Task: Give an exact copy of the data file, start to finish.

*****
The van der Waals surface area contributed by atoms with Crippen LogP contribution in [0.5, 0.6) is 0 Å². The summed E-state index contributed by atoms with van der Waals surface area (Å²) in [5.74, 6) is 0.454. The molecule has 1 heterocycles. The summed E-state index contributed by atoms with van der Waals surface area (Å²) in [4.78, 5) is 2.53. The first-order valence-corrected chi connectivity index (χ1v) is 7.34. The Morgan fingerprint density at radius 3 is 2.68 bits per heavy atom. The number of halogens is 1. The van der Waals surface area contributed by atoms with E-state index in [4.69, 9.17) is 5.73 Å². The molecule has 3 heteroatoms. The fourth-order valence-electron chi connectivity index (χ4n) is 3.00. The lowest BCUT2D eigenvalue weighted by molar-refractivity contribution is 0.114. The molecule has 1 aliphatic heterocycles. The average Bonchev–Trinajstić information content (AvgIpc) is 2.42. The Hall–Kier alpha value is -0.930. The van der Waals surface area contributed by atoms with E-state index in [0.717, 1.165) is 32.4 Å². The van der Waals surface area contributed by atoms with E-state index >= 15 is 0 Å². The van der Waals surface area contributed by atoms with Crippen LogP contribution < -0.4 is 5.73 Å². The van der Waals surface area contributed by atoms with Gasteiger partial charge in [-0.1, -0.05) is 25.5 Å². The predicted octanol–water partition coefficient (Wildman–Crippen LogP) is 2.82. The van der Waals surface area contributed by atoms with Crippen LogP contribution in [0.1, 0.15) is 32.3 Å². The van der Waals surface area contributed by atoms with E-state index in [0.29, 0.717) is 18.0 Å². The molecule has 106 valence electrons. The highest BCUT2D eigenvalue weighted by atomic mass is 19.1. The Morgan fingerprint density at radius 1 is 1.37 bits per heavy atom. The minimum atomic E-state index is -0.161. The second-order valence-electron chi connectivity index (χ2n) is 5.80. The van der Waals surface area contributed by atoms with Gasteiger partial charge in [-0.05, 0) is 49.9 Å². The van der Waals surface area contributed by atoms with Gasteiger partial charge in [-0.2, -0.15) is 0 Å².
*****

The van der Waals surface area contributed by atoms with Crippen LogP contribution in [0.5, 0.6) is 0 Å². The summed E-state index contributed by atoms with van der Waals surface area (Å²) in [5.74, 6) is 0.454. The molecule has 1 heterocycles. The summed E-state index contributed by atoms with van der Waals surface area (Å²) in [4.78, 5) is 2.53. The first-order valence-corrected chi connectivity index (χ1v) is 7.34. The Morgan fingerprint density at radius 3 is 2.68 bits per heavy atom. The number of halogens is 1. The van der Waals surface area contributed by atoms with E-state index in [4.69, 9.17) is 5.73 Å². The molecule has 3 heteroatoms. The fourth-order valence-electron chi connectivity index (χ4n) is 3.00. The lowest BCUT2D eigenvalue weighted by molar-refractivity contribution is 0.114. The molecule has 1 aliphatic heterocycles. The average Bonchev–Trinajstić information content (AvgIpc) is 2.42. The Hall–Kier alpha value is -0.930. The van der Waals surface area contributed by atoms with E-state index in [0.717, 1.165) is 32.4 Å². The van der Waals surface area contributed by atoms with E-state index >= 15 is 0 Å². The van der Waals surface area contributed by atoms with Crippen LogP contribution < -0.4 is 5.73 Å². The van der Waals surface area contributed by atoms with Gasteiger partial charge in [-0.1, -0.05) is 25.5 Å². The predicted octanol–water partition coefficient (Wildman–Crippen LogP) is 2.82. The van der Waals surface area contributed by atoms with Crippen LogP contribution in [0.1, 0.15) is 32.3 Å². The van der Waals surface area contributed by atoms with E-state index in [0.29, 0.717) is 18.0 Å². The molecule has 106 valence electrons. The highest BCUT2D eigenvalue weighted by atomic mass is 19.1. The Morgan fingerprint density at radius 1 is 1.37 bits per heavy atom. The minimum atomic E-state index is -0.161. The second-order valence-electron chi connectivity index (χ2n) is 5.80. The van der Waals surface area contributed by atoms with Gasteiger partial charge in [-0.05, 0) is 49.9 Å². The van der Waals surface area contributed by atoms with Gasteiger partial charge in [-0.2, -0.15) is 0 Å².